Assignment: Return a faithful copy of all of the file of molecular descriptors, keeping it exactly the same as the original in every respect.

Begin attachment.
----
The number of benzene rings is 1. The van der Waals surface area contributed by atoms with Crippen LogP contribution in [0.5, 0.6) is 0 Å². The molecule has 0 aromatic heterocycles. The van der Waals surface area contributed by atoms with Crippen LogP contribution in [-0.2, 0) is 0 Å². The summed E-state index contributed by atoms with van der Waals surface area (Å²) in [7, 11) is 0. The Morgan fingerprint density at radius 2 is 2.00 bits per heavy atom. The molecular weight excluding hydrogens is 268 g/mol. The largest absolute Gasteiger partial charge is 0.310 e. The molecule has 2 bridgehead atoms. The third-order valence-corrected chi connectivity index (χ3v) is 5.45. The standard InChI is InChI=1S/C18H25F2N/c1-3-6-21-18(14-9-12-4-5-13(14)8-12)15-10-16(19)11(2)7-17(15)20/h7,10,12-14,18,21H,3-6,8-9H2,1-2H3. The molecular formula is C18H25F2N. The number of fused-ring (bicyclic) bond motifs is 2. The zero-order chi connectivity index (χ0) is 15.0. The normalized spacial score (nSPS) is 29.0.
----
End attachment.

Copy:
The number of benzene rings is 1. The van der Waals surface area contributed by atoms with Crippen LogP contribution in [0.5, 0.6) is 0 Å². The molecule has 0 aromatic heterocycles. The van der Waals surface area contributed by atoms with Crippen LogP contribution in [-0.2, 0) is 0 Å². The summed E-state index contributed by atoms with van der Waals surface area (Å²) in [7, 11) is 0. The Morgan fingerprint density at radius 2 is 2.00 bits per heavy atom. The molecular weight excluding hydrogens is 268 g/mol. The largest absolute Gasteiger partial charge is 0.310 e. The molecule has 2 bridgehead atoms. The third-order valence-corrected chi connectivity index (χ3v) is 5.45. The standard InChI is InChI=1S/C18H25F2N/c1-3-6-21-18(14-9-12-4-5-13(14)8-12)15-10-16(19)11(2)7-17(15)20/h7,10,12-14,18,21H,3-6,8-9H2,1-2H3. The molecular formula is C18H25F2N. The number of fused-ring (bicyclic) bond motifs is 2. The zero-order chi connectivity index (χ0) is 15.0. The normalized spacial score (nSPS) is 29.0.